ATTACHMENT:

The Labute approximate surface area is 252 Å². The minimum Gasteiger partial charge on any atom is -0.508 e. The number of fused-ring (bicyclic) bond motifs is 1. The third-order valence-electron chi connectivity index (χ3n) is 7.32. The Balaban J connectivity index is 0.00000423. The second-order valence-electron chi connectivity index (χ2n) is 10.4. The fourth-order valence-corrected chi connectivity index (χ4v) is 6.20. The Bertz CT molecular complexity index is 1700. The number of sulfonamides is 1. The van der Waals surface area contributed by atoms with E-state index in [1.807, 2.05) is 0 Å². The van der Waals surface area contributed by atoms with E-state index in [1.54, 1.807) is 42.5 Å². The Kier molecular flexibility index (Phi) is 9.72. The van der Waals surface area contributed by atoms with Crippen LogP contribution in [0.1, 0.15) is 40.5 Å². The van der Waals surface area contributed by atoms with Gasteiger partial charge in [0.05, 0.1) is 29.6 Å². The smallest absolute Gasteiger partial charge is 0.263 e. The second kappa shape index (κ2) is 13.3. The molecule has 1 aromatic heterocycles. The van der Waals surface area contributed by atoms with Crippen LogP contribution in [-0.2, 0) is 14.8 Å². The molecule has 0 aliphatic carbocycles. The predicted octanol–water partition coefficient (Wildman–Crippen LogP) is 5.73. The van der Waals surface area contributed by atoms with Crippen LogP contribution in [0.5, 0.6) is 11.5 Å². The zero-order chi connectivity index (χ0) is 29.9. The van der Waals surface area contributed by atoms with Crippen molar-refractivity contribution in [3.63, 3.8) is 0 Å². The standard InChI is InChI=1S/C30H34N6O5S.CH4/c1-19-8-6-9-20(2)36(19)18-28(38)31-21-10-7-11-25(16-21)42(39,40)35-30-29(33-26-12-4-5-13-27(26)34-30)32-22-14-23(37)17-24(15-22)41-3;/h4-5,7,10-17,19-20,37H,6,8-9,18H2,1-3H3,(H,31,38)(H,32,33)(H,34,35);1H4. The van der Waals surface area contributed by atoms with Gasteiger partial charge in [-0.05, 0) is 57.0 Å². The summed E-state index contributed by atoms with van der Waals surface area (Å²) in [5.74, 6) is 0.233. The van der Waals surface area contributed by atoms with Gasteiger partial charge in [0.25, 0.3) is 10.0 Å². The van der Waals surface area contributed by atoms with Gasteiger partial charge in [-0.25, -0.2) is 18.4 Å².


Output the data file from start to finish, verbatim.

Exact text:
The Labute approximate surface area is 252 Å². The minimum Gasteiger partial charge on any atom is -0.508 e. The number of fused-ring (bicyclic) bond motifs is 1. The third-order valence-electron chi connectivity index (χ3n) is 7.32. The Balaban J connectivity index is 0.00000423. The second-order valence-electron chi connectivity index (χ2n) is 10.4. The fourth-order valence-corrected chi connectivity index (χ4v) is 6.20. The Bertz CT molecular complexity index is 1700. The number of sulfonamides is 1. The van der Waals surface area contributed by atoms with E-state index in [1.807, 2.05) is 0 Å². The van der Waals surface area contributed by atoms with E-state index in [1.54, 1.807) is 42.5 Å². The Kier molecular flexibility index (Phi) is 9.72. The van der Waals surface area contributed by atoms with Crippen LogP contribution in [0.1, 0.15) is 40.5 Å². The van der Waals surface area contributed by atoms with Gasteiger partial charge in [0.05, 0.1) is 29.6 Å². The smallest absolute Gasteiger partial charge is 0.263 e. The second kappa shape index (κ2) is 13.3. The molecule has 1 aromatic heterocycles. The van der Waals surface area contributed by atoms with Crippen LogP contribution in [-0.2, 0) is 14.8 Å². The molecule has 0 aliphatic carbocycles. The predicted octanol–water partition coefficient (Wildman–Crippen LogP) is 5.73. The van der Waals surface area contributed by atoms with Crippen LogP contribution in [0.5, 0.6) is 11.5 Å². The zero-order chi connectivity index (χ0) is 29.9. The van der Waals surface area contributed by atoms with Crippen molar-refractivity contribution in [3.63, 3.8) is 0 Å². The standard InChI is InChI=1S/C30H34N6O5S.CH4/c1-19-8-6-9-20(2)36(19)18-28(38)31-21-10-7-11-25(16-21)42(39,40)35-30-29(33-26-12-4-5-13-27(26)34-30)32-22-14-23(37)17-24(15-22)41-3;/h4-5,7,10-17,19-20,37H,6,8-9,18H2,1-3H3,(H,31,38)(H,32,33)(H,34,35);1H4. The van der Waals surface area contributed by atoms with Gasteiger partial charge in [-0.05, 0) is 57.0 Å². The summed E-state index contributed by atoms with van der Waals surface area (Å²) in [5.74, 6) is 0.233. The van der Waals surface area contributed by atoms with Gasteiger partial charge in [0.25, 0.3) is 10.0 Å². The van der Waals surface area contributed by atoms with Gasteiger partial charge in [-0.25, -0.2) is 18.4 Å².